Montclair Remembers: 20th Anniversary of 9-11 Memorial Service (VIDEO)

“I am going to embrace this town and the people who work for our benefit and the friends that I have made since and the neighbors that have come and gone, God bless you and thank you.” — Diana Stewart, wife of Montclair 9/11 victim Michael Stewart.

Stewart spoke Saturday at a ceremony at Watchung Plaza Saturday, sharing how Montclair came together on 9-11, and how she was visited and consoled by Montclair Councilor at Large Bob Russo, who at that time was the mayor of Montclair on September 11, 2001.

“I was a witness to glorious behavior and gruesome behavior,” Stewart said. “I was a witness to my children waiting to hear about remains. We need to speak about the events of 9-11 the same way we speak about the Civil Rights Movement, the Civil War, the Revolutionary War.”

Stewart expressed special thanks to the Montclair first responders who not only held it together but volunteered at Ground Zero.

A boulder with a plaque shows the names of the nine members of the Montclair community lost in the attack 20 years ago – Michael L. Collins, Caleb Arron Dack, Emeric J. Harvey, Scott M. Johnson, Howard L. Kestenbaum, Robert M. Murach, David Lee Pruim, Ron Ruben and Michael Stewart.

The 9-11 Memorial at Watchung Plaza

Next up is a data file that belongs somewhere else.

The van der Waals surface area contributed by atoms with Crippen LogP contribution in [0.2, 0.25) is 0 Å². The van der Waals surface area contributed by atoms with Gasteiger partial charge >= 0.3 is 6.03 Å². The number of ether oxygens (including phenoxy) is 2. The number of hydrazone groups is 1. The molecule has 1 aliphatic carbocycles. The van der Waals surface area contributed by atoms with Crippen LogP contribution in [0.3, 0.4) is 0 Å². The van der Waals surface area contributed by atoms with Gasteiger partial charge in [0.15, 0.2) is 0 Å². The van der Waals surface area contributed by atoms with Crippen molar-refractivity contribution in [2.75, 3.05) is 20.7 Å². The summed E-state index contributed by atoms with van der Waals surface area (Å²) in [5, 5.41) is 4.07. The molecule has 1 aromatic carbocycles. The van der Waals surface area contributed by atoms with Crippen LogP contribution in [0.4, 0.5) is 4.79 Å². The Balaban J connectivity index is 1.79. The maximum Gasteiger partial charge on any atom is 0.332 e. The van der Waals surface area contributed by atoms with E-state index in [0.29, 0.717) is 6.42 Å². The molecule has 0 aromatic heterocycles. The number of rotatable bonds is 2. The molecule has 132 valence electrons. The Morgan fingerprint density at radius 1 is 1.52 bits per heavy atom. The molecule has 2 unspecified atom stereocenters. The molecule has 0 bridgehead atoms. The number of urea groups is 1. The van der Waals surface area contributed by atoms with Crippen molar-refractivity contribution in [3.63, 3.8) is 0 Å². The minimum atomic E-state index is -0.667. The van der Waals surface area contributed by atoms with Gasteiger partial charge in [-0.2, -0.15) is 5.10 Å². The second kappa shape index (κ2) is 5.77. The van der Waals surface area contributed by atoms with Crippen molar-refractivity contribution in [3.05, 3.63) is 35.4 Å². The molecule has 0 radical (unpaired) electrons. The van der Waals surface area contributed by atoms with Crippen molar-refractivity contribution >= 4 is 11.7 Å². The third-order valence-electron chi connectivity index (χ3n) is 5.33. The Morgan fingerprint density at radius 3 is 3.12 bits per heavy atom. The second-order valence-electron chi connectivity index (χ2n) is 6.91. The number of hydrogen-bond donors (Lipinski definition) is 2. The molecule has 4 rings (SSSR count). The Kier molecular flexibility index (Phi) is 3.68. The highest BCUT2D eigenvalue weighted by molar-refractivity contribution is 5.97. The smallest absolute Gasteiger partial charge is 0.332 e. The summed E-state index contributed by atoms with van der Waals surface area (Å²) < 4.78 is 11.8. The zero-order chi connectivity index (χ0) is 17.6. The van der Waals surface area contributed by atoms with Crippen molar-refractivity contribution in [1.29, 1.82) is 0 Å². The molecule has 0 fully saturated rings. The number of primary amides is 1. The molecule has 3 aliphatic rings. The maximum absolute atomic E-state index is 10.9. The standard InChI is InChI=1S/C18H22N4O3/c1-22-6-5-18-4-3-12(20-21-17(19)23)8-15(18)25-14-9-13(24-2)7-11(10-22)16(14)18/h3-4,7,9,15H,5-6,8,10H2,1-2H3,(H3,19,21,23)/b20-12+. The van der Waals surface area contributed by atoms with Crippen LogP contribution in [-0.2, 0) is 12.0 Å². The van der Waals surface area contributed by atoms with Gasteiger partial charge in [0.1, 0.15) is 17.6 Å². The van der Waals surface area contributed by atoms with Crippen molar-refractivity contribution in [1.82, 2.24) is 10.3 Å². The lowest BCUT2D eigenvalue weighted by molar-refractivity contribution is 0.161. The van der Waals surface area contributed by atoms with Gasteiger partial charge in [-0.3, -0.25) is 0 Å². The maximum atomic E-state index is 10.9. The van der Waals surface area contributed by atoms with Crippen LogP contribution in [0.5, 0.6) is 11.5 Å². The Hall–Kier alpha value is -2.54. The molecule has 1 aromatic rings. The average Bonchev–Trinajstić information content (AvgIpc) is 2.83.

Russo spoke about how the memorial came to be and how residents and officials have gathered every year since, to remember those lost 9-11 and the bravery of the first responders.

“We all have to come together and unite as a country, not be divided by partisan politics. Please lobby the senate, the congress for permanent relief and help for all those still suffering,” said Russo, of those affected by working at or living near Ground Zero.

Montclair Mayor Sean Spiller spoke about the range of emotions — surprise and shock, followed by fear and anger and finally loss — that people experienced on September 11, 2001.

“We also saw and came to appreciate the courage that we saw from our first responders. We saw it from a nation that came together to rebuild,” said Spiller. “We remember and we will never forget.”

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  1. Diana Stewart is correct. We do need to speak about this event with the same reverence as the Civil Rights Movement, the Civil War and the Revolutionary War. Which is why it’s very important to remember who our enemy is and why they still fight.

    That enemy is Radical Islam which we should “not forget” — as Mayor Spiller said.

    Not understanding this enemy’s motivations and not clearly labeling that enemy for fear of some misusing the race card — sanitizing and diverting attention away from its goals — is a surefire way to let our guard down again.

    We can not do that and fail to prevent this from ever happening again.

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